I was very excited that this was a topic of discussion for our blogs this week because I just gave a lecture to my HD 1004 class on Tuesday about the myth of multitasking. Please watch this short video before reading the rest of this post!
As I told them, when you think you’re multitasking, you’re really just doing two (or more) things poorly. Basically, when we say multitasking, we’re referring to one of two things:
Switch-tasking – the act of alternating between two (or more) attention-demanding tasks, or
Background tasking – the act of working on an attention-demanding task while something mundane is going on at the same time.
Texting while driving, grading while parenting, listening to a lecture while shopping online are all example of switch-tasking, or things people think they can do at the same time, but logistically and cognitively cannot. Background tasking can be commonly illustrated by listening to music while studying or having a podcast on while cleaning, but even these activities can get dicey. Have you ever been reading with Netflix on in the background and realized you’ve gone three pages without absorbing any content because you’ve actually been caught up in the 645th reveal of A in Pretty Little Liars? Or have you been cleaning your room and gotten so zoned in on folding and putting away clothes that you missed the half of the guest’s story?
Our brains are all-powerful organs and yet they have limits.
Working memory – the accessible state of memory retention; related to an immediate task (15 – 25 second storage)
The general rule of thumb is that you can keep 5-9 pieces of information in your working memory at a time (think about the ways we break up cell phone and credit card numbers into smaller groups of 4 digits, rather than 10 or 16 at a time). Attention isn’t the same as memory.
Attention – an active processing of information
Selective attention – the ability attend to only certain stimuli when multiple stimuli occur simultaneously
Divided attention/Split attention – the ability to process information from different sources simultaneously and probably a source from which the myth of multitasking developed
The video at the start of this post is a common selective attention task and also helps to illustrate some of the problems associated with the idea of multitasking. When I showed it to my class, about half the class actually saw the gorilla without it being pointed out. This suggests (as with all things) there are individual differences in cognitive capacity. The students who didn’t notice the gorilla the first time around can help to illustrate the way our brains work when we’re switch-tasking. If you’re trying to do two attention-requiring and unrelated tasks, your brain cannot process information from the two areas at the same time. The idea of divided attention complicates things a bit because the notion lends itself to the possibility of multitasking; however, divided attention is really referring to two different sources of information for the same or closely related tasks (e.g., reading powerpoint slides while listening to a lecture, not listening to a lecture while checking email).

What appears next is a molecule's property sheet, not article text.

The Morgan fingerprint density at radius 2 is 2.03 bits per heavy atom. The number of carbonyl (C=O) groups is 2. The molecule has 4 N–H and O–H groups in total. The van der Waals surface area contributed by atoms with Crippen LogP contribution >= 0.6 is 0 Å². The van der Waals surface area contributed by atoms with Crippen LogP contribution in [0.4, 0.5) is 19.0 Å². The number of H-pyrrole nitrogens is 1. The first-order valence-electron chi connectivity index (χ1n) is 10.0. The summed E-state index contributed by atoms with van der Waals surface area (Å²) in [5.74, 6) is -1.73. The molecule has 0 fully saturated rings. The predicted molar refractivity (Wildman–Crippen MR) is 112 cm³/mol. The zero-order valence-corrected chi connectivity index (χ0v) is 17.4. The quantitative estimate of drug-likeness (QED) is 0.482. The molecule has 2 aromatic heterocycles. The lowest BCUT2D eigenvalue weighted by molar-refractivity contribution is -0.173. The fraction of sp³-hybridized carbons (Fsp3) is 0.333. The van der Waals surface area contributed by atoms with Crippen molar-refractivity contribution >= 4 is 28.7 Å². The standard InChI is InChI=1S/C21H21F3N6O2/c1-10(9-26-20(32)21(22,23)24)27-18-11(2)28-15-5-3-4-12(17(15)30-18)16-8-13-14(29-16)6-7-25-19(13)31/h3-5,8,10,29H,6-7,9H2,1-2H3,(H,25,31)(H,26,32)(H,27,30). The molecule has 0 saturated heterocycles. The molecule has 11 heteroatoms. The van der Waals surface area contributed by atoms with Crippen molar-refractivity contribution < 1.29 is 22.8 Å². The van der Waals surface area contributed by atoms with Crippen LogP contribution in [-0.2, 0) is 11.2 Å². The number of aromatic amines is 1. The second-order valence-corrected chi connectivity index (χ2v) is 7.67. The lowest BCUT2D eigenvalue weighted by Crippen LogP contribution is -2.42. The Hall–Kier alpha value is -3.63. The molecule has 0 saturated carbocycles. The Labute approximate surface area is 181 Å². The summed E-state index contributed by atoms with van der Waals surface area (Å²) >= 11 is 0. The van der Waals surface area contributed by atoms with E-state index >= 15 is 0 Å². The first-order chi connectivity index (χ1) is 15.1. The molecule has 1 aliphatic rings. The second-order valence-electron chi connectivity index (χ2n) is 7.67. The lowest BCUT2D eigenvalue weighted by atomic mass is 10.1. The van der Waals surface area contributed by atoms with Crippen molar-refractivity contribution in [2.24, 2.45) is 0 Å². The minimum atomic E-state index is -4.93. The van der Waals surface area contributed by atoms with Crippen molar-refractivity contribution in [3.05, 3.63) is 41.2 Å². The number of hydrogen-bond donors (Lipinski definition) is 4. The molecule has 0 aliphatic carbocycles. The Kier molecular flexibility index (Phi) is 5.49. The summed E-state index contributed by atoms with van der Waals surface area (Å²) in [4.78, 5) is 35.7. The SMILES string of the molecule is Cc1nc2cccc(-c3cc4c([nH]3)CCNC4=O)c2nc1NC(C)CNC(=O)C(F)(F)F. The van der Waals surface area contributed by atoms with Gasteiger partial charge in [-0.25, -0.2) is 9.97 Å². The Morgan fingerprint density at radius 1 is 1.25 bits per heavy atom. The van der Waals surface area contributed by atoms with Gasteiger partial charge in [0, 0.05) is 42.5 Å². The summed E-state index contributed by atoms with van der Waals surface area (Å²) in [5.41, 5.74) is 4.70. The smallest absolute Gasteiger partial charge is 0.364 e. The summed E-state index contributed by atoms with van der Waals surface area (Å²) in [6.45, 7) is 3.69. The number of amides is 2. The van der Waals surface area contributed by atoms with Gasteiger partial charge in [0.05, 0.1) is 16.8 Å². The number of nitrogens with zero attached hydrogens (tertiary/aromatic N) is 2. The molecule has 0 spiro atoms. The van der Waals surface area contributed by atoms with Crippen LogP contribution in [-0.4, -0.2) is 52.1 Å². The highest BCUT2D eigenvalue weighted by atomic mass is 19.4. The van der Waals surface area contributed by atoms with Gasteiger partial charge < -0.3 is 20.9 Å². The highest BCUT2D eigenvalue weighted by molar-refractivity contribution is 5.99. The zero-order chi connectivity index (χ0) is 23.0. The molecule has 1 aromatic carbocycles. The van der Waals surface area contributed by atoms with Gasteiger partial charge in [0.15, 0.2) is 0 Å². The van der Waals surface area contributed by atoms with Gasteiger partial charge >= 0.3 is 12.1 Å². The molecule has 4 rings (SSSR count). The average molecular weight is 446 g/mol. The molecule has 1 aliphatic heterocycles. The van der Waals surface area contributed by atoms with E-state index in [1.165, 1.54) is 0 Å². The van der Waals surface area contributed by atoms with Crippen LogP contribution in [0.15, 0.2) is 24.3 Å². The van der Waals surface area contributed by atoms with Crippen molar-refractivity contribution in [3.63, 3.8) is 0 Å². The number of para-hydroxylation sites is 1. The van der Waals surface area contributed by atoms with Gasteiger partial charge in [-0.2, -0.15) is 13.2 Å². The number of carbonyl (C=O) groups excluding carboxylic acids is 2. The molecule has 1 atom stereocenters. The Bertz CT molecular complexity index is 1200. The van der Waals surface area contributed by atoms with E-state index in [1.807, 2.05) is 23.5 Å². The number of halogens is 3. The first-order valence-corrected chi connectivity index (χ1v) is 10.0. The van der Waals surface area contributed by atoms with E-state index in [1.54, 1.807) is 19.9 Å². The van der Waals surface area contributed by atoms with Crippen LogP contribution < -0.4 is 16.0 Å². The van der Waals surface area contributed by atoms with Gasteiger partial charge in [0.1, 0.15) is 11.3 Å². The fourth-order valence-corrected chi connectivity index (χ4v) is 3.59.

Many professors and instructors know that students who have their laptops/phones/tablets out in class aren’t necessarily paying the best attention and so the challenge, addressed in some of the readings for this week, becomes what to do with technology in the classroom. The professor for whom I’m TA-ing this semester offers an extra credit opportunity for his students. At the beginning of the semester, students who choose to will sign a pledge not to use social media or technology unrelated to the course (taking notes on a laptop, accessing readings or slides on Canvas, for example, are fine). Those who sign the pledge are then eligible to write a reflection at the end of the semester, assessing their own ability to keep up with their promise and how it impacted their course experience.
I like his strategy, but through class observations, I know that many of the students who signed the pledge are still engaging with their technology in inappropriate ways during class. Further, I am working with a lab in my department to conduct an experimental study on the effect of cell phone presence and social media interaction on cognitive function. Did you know just having your cell phone visible can reduce cognitive performance?
In light of this, I am still struggling to figure out what my technology policy will be. A good portion of my first class is dedicated to establishing my students as responsible for their own education and discussing choices, consequences and accountability. Right now, I have that message and a class activity reading an article about distractions in class with a reflection activity with no other official technology policy, but I’m not sure that’s the way to go. I am interested in hearing my peers’ thoughts about the ideas of attention, multitasking and technology in the classroom.